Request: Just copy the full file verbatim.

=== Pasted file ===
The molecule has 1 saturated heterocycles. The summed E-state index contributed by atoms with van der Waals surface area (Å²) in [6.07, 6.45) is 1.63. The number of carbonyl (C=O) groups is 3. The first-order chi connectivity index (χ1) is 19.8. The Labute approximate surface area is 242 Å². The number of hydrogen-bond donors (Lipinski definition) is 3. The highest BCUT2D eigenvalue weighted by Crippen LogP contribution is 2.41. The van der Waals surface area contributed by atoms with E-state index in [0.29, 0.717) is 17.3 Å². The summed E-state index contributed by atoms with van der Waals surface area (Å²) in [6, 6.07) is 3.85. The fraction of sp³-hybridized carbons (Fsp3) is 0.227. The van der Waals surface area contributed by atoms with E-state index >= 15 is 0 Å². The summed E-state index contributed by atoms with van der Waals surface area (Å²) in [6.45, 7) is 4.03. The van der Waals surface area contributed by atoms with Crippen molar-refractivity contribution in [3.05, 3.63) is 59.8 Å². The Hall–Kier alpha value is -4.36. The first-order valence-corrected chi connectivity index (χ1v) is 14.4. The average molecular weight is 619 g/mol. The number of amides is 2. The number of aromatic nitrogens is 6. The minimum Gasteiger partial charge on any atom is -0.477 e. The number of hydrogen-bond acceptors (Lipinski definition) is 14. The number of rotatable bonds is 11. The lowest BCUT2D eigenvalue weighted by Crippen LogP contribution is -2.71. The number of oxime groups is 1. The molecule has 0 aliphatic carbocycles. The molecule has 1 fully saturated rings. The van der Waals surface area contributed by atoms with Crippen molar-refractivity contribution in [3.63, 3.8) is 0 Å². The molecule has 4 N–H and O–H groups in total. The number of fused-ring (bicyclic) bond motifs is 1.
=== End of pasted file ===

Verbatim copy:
The molecule has 1 saturated heterocycles. The summed E-state index contributed by atoms with van der Waals surface area (Å²) in [6.07, 6.45) is 1.63. The number of carbonyl (C=O) groups is 3. The first-order chi connectivity index (χ1) is 19.8. The Labute approximate surface area is 242 Å². The number of hydrogen-bond donors (Lipinski definition) is 3. The highest BCUT2D eigenvalue weighted by Crippen LogP contribution is 2.41. The van der Waals surface area contributed by atoms with E-state index in [0.29, 0.717) is 17.3 Å². The summed E-state index contributed by atoms with van der Waals surface area (Å²) in [6, 6.07) is 3.85. The fraction of sp³-hybridized carbons (Fsp3) is 0.227. The van der Waals surface area contributed by atoms with E-state index >= 15 is 0 Å². The summed E-state index contributed by atoms with van der Waals surface area (Å²) in [6.45, 7) is 4.03. The van der Waals surface area contributed by atoms with Crippen molar-refractivity contribution in [3.05, 3.63) is 59.8 Å². The Hall–Kier alpha value is -4.36. The first-order valence-corrected chi connectivity index (χ1v) is 14.4. The average molecular weight is 619 g/mol. The number of amides is 2. The number of aromatic nitrogens is 6. The minimum Gasteiger partial charge on any atom is -0.477 e. The number of hydrogen-bond acceptors (Lipinski definition) is 14. The number of rotatable bonds is 11. The lowest BCUT2D eigenvalue weighted by Crippen LogP contribution is -2.71. The number of oxime groups is 1. The molecule has 0 aliphatic carbocycles. The molecule has 1 fully saturated rings. The van der Waals surface area contributed by atoms with Crippen molar-refractivity contribution in [3.63, 3.8) is 0 Å². The molecule has 4 N–H and O–H groups in total. The number of fused-ring (bicyclic) bond motifs is 1.